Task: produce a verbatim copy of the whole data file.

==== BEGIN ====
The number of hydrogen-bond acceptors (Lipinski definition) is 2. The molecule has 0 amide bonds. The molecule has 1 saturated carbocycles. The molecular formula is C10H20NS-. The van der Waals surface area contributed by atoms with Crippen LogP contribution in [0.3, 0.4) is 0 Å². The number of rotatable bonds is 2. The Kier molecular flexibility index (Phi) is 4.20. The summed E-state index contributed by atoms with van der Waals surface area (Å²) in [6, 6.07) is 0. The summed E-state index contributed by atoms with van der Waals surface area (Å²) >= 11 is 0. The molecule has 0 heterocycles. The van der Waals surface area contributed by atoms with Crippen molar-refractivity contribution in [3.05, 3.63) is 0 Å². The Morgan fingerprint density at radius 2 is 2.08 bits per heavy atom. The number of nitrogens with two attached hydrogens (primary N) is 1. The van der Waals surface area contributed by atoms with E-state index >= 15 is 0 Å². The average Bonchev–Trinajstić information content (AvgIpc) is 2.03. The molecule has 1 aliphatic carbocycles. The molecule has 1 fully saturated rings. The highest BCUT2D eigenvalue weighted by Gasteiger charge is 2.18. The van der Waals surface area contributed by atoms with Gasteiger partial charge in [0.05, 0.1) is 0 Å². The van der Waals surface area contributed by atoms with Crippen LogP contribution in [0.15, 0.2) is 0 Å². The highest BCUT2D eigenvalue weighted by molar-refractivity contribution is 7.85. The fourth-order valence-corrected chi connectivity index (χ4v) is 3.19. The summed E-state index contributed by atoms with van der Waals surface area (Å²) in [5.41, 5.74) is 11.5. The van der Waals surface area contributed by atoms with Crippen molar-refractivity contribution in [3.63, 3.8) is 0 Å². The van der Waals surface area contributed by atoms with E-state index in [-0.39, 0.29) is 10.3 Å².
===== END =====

The number of hydrogen-bond acceptors (Lipinski definition) is 2. The molecule has 0 amide bonds. The molecule has 1 saturated carbocycles. The molecular formula is C10H20NS-. The van der Waals surface area contributed by atoms with Crippen LogP contribution in [0.3, 0.4) is 0 Å². The number of rotatable bonds is 2. The Kier molecular flexibility index (Phi) is 4.20. The summed E-state index contributed by atoms with van der Waals surface area (Å²) in [6, 6.07) is 0. The summed E-state index contributed by atoms with van der Waals surface area (Å²) >= 11 is 0. The molecule has 0 heterocycles. The van der Waals surface area contributed by atoms with Crippen molar-refractivity contribution in [3.05, 3.63) is 0 Å². The Morgan fingerprint density at radius 2 is 2.08 bits per heavy atom. The number of nitrogens with two attached hydrogens (primary N) is 1. The van der Waals surface area contributed by atoms with E-state index >= 15 is 0 Å². The average Bonchev–Trinajstić information content (AvgIpc) is 2.03. The molecule has 1 aliphatic carbocycles. The molecule has 1 fully saturated rings. The highest BCUT2D eigenvalue weighted by Gasteiger charge is 2.18. The van der Waals surface area contributed by atoms with Gasteiger partial charge in [0.05, 0.1) is 0 Å². The van der Waals surface area contributed by atoms with Crippen LogP contribution in [0.15, 0.2) is 0 Å². The highest BCUT2D eigenvalue weighted by molar-refractivity contribution is 7.85. The fourth-order valence-corrected chi connectivity index (χ4v) is 3.19. The summed E-state index contributed by atoms with van der Waals surface area (Å²) in [5.41, 5.74) is 11.5. The van der Waals surface area contributed by atoms with Crippen molar-refractivity contribution in [3.63, 3.8) is 0 Å². The van der Waals surface area contributed by atoms with E-state index in [-0.39, 0.29) is 10.3 Å².